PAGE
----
Tag Archives: Notre Dame Stadium

The Regina Dome

The Carrier Dome

CBC is quoting the NDP in saying that a new domed stadium would cost $600 million and I can’t see it as Ford Field only cost $430 million and is twice the projected size but whether or not they are right or wrong, I am not sure a dome stadium is a good idea for Regina or Saskatchewan. 

  • In a good season, the Saskatchewan Roughriders play 11 home games.  I can see the Riders fill a small Carrier Dome type stadium with 40,000 people for 10 of those games (one is a home exhibition game).  The University of Regina Rams would play four games a year there but in front of crowds that may not pay for the cost of opening the building so I won’t mention that.
  • Mosaic Stadium is not a nice stadium and I can’t envision a scenario where you could renovate it and bring it up to standards that Rider Nation deserves and wants.  We don’t want a lot but Mosaic Stadium offers even less.
  • There would be some more top flight concerts but how many bands can fill a stadium that big?  Three or four a year?  I bet it is closer to one or two after the original rush.
  • There would be some conferences but Regina is no Las Vegas.  How many conferences or trade shows will need that much capacity and Regina doesn’t have a lot of excess rooms already.

As a football fan, I prefer open air stadiums.  Yes playoff games in Regina are horrible to play in and attend but so are games at Lambeau Field, Commonwealth Stadium, McMahon Stadium, Gillette Stadium and a lot of other cold weather venues.  While Mosaic Stadium is a horrible place to be when it is cold, it is amazing to be outside in the summer.  Like BC Place, while you gain something in the fall, you lose something in the summer.  Plus, football is supposed to be played outside.

As a taxpayer, I am not so worried about the capital costs as I am about the ongoing operating costs.  Cities infatuations with domed stadiums seems a lot shorter than with traditional stadiums (anyone screaming to replace Notre Dame Stadium (built in 1930) or Wrigley Field (built in 1914, last cleaned in 1919), while how’s that abandoned Silverdome (built in 1973, kicked to the curb in 2008) doing?  Domed stadiums have not aged well compared with open air ones and tend to be big financial sinkholes, if you doubt me, I have two words and one link for you, Olympic Stadium (which seemed like a brilliant idea at the time).

If I was calling the shots on this, I would proceed slowly with the hope of building a stadium that stands the test of time rather than something that barely makes 30 years before the call for replacing it begins.

Meccas of Football

I was watching the Red River Shootout game today (congrats to Texas for winning a great game) and I am always blown away by the sight of the Cotton Bowl.

The Cotton Bowl

For me the Cotton Bowl just looks like how a football stadium should look.  I know L.A.’s Memorial Stadium is much maligned but I love the look of it as well.  Here are some other great looking football meccas that I would love to see one day.

Notre Dame Stadium (South Bend, Indiana | Notre Dame Fighting Irish)

Notre Dame Stadium

Commonwealth Stadium (Edmonton, Alberta | Edmonton Eskimos)

Commonwealth Stadium

I don’t know if they still do it now but after games you used to be able to go onto the field and get autographs from the Eskimos, win or lose.  When I was younger, this was a pretty cool feature.  As an aside, I once watched a game of tackle football played with 20 mascots as a half-time show.  There were feet, heads, and arms flying everywhere.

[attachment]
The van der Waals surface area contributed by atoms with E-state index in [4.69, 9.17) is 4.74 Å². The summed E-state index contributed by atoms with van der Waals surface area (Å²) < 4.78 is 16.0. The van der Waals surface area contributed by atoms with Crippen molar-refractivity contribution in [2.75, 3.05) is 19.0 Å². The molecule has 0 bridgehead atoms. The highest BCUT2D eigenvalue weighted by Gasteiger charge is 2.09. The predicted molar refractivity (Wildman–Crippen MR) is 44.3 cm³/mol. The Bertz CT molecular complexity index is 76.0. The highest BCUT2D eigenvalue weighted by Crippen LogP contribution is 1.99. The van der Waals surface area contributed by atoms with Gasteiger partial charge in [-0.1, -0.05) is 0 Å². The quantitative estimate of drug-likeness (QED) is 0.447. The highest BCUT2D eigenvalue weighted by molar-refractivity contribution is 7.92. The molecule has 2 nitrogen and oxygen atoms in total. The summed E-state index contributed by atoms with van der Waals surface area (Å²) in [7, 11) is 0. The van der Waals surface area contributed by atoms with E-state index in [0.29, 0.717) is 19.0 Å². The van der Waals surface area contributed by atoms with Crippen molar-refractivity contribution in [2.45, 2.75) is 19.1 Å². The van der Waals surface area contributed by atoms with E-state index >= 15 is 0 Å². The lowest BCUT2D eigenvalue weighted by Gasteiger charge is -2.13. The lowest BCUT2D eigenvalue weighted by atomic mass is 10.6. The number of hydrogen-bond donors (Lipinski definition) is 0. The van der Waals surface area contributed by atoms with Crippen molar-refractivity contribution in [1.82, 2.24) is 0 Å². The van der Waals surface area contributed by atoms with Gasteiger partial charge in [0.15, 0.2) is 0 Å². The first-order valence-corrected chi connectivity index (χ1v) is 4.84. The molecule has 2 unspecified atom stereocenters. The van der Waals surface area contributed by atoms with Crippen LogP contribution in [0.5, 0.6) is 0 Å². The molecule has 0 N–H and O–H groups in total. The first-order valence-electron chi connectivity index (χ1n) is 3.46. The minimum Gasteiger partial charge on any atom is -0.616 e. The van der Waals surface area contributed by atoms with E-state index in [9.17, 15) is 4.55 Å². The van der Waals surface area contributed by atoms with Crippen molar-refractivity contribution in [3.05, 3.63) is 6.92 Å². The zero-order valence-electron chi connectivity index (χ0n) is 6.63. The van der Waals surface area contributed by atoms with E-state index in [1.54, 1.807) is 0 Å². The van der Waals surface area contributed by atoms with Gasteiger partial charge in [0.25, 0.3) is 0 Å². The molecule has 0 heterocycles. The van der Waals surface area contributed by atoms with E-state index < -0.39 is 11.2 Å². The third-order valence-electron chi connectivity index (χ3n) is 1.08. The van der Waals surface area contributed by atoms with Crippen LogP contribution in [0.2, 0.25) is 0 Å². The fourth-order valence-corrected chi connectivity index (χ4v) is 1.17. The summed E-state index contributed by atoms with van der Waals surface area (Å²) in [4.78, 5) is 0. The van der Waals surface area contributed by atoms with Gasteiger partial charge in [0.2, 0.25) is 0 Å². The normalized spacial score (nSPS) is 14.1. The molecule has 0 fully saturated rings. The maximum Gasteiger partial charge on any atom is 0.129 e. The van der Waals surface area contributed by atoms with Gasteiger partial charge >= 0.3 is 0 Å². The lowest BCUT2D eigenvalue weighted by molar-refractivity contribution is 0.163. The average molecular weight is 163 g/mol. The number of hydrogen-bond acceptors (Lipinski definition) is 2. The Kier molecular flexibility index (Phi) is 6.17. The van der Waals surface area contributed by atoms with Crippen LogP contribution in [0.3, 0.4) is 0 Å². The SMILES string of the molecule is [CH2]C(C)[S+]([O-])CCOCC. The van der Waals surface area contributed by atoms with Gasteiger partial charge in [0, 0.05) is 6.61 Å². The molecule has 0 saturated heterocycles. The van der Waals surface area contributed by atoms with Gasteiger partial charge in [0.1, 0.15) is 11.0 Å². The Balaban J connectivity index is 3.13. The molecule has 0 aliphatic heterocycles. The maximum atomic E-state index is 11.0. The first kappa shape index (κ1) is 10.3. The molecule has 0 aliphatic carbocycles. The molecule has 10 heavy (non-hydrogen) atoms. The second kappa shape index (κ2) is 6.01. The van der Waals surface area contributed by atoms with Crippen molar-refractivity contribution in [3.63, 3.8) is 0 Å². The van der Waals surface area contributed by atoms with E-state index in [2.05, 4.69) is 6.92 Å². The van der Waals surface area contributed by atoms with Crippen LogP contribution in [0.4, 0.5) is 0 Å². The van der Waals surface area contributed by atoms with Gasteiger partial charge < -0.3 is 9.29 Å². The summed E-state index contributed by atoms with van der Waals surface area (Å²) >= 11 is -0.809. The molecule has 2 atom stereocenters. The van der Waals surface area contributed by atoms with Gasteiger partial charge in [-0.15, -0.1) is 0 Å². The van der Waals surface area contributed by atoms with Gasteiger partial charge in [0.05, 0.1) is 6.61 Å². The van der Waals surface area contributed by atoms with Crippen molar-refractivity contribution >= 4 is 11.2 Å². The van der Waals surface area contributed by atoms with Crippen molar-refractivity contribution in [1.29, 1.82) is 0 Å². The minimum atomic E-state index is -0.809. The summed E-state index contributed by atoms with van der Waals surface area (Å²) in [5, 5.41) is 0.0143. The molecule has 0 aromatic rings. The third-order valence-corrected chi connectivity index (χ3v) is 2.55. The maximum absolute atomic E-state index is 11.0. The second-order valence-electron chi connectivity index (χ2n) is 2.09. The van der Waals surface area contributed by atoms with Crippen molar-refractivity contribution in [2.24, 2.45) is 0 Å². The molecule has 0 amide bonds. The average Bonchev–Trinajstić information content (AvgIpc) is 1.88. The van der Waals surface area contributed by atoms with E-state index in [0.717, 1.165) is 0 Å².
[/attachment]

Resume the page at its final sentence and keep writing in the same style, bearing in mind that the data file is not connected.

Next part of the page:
Percival Molson Memorial Stadium (Montreal, Quebec | Montreal Alouettes)

Percival Molson Memorial Stadium

Percival Molson Memorial Stadium

The Alouettes were on no one’s radar when they moved back to Montreal in the 1990s.  They played in the cavernous Olympic Stadium to only a couple thousand people.  Because of a scheduling conflict with U2, they moved for one game to Molson Stadium on McGill Universities campus and sold out.  The next season they moved to the stadium and became the hardest ticket in Montreal to come by.  Prior to every Sunday home game, the club plays "Sunday Bloody Sunday" over the PA system in tribute to the unintended role U2 played in saving the franchise.  Even with renovations the stadium only seats 25,000 people but it is responsible for saving professional football in Montreal so it needs some credit.

Los Angeles Memorial Coliseum

Los Angeles Memorial Coliseum

Los Angeles Memorial ColiseumLos Angeles Memorial Coliseum

I know it’s old and too big for the NFL (well too big for a NFL team run by Al Davis) but 92,000+ fans pack into it to see the USC Trojans play football every game.

Ohio Stadium

Ohio Stadium

Ohio Stadium

For years, Saskatoon’s cable television came from Detroit so the Detroit Lions, Michigan Wolverines, and Michigan State Spartans kind of became the home team.  This also meant that I can’t watch Ohio State play without my skin crawling but you have to admit that this is a great looking football stadium.  Yes, Coach Sweater Vest does take the fun out of being an Ohio State fan but this stadium could make you forget the fact that you attend a inferior university

The Swamp

The Swamp The angle of the seats at the Swamp is crazy and it contributes to the massive crowd noise that is generated there.  What a place to watch and listen to a game.  It gives a real advantage to the team with a  legitimate 12th man.

I know I am ignoring some other great stadiums (let me know what I am missing the in the comments).

I didn’t include Lambeau Field or Soldier Field because of the intensive renovations and the new focus on luxury boxes and club seats and I don’t know if a NFL team that really is designed for the average fan anymore versus the emphasis on luxury boxes and high end club seating qualifies for the list but I am open to dissenting opinions.